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BuildImage.c
Makefile
README
bootstrap.S
bootstrap.h
c_io.c
c_io.h
isr.c
isr.h
isr_stubs.S
main.c
rngs.c
rngs.h
startup.S
startup.h
support.c
support.h

README

SP1/SP2 standalone framework information

Version:  @(#)README	1.8
Date:     10/17/11
---------------------------------------------------------------------------

Notes on the Makefile:

	DO NOT USE makemake!  You must edit the given Makefile to tell
	it about the file(s) you create.  Add your own file names (both 
	source and object versions) to the U_* macros at the top of the
	Makefile.

	After adding or removing files from the Makefile (or changing
	your #includes), do a "make depend" to adjust the Makefile's
	dependency entries.

To create your program:

	* run 'make' in your project directory

To copy it onto a USB flash drive:

	All machines in the DSL have at least two front-panel USB slots
	located at the bottom on the front of the machine; some have a
	third slot, located next to the floppy disk drive.  Under Ubuntu,
	you can use any of these slots; insert a flash drive, and the OS
	automatically creates device entries for the drive, using the
	next available disk name in /dev (e.g., /dev/sdg).

	Because the name of the device in the filesystem varies depending
	on the number and type of disk drives in the system, special
	files named /local/devices/disk on each DSL system.  This file
	has the necessary major/minor device numbers to work with the
	plugged-in flash drive.

	To copy your bootable image to the flash drive, plug the drive
	into a USB socket, wait a few moments for Ubuntu to recognize
	it and create the device entries in /dev, and type

		make usb

	This will remake the usb.image file (if necessary), and will then
	copy it out to /local/devices/disk.

To copy it onto a 3.5" floppy in the drive:

	* run 'make floppy' in your project directory

To boot your program:

	* be sure you have copied it to a bootable medium
	* shut down Ubuntu by executing the 'uhalt' command
	* insert the bootable medium
	* push the reset button on the front of the machine

	DO NOT just push the reset button - Ubuntu must be shut down
	correctly in order to avoid damaging the filesystems.

To reboot Ubuntu:

	* take your bootable medium out of the machine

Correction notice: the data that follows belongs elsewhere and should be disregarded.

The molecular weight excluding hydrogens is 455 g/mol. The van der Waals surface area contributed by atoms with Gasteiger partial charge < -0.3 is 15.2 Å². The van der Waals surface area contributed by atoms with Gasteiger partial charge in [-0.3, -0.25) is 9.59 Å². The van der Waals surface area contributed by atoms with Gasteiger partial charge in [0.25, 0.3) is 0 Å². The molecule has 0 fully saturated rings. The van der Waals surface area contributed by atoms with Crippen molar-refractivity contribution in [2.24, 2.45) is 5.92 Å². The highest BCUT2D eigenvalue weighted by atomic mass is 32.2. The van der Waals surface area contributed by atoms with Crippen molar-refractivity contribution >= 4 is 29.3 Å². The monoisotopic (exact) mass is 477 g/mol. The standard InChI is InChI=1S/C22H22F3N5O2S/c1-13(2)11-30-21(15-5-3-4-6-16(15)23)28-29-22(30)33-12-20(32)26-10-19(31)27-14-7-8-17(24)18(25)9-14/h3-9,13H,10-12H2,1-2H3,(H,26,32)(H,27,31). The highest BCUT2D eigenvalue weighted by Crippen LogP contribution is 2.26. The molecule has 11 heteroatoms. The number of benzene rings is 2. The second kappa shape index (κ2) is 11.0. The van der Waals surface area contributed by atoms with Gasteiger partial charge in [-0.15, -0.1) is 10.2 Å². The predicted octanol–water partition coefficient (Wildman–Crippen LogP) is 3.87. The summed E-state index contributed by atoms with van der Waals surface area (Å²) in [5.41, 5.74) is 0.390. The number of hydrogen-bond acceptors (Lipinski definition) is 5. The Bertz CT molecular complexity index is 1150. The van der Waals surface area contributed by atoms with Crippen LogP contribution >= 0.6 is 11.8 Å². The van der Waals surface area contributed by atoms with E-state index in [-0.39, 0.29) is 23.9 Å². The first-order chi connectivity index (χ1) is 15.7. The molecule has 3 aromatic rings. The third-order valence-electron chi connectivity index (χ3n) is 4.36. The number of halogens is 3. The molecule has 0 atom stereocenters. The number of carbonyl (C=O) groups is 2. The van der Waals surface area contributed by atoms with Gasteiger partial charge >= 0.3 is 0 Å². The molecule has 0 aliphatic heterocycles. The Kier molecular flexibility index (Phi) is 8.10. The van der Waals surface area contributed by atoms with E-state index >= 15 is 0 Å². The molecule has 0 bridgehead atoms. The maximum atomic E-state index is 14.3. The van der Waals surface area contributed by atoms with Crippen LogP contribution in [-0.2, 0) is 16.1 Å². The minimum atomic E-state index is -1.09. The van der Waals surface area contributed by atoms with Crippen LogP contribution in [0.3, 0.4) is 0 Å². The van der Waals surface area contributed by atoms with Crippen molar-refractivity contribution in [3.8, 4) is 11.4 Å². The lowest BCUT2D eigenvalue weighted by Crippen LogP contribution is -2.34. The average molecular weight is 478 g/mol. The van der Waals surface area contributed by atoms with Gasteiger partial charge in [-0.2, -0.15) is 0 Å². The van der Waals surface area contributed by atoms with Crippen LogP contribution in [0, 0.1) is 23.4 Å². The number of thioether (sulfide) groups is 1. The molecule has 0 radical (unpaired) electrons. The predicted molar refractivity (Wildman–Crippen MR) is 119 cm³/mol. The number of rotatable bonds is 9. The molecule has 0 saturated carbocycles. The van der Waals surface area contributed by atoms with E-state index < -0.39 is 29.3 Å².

* push the reset button

Compiling your program creates several files:

	prog.o	linked, object form of the system

	prog.b	binary version of the system - generated from prog.o
		by removing all the object file headers and symbol table

	prog.nl	namelist of the prog.o file - lists all global symbols,
		their values, and the program section they're defined in
		(Text, Data, Bss)

	*.image	the binary system image - contains the bootstrap, the
		protected mode startup code, and your stuff, in this layout:

			bootstrap	first sector
			switch code	second sector
			your program	sectors 3 through n+2
			next file	n+3 through p+n+2
			next file	p+n+3 through q+p+n+2
			etc. (see below)

		This file will be named floppy.image or usb.image,
		depending on which device you'll be using.
	
	BuildImage used to patch the system length into the boot sector
		of the disk.image file
	
	Offsets	prints byte offsets for major structures (only present
		in SP2 distributions)

Other things you can 'make':

	prog.dis a disassembly of the prog.o file - a text version of the
		binary machine code
	
	clean	deletes all object, listing, and binary files

	depend	recreates the dependency lists in the Makefile
	
Loading additional files:

	You can load additional files into memory by adding the name of
	the file and the address where you want it loaded to the end of
	the BuildImage command in the Makefile.  However, because the
	loading is done in real mode, you cannot load into addresses
	above 0x9ffff.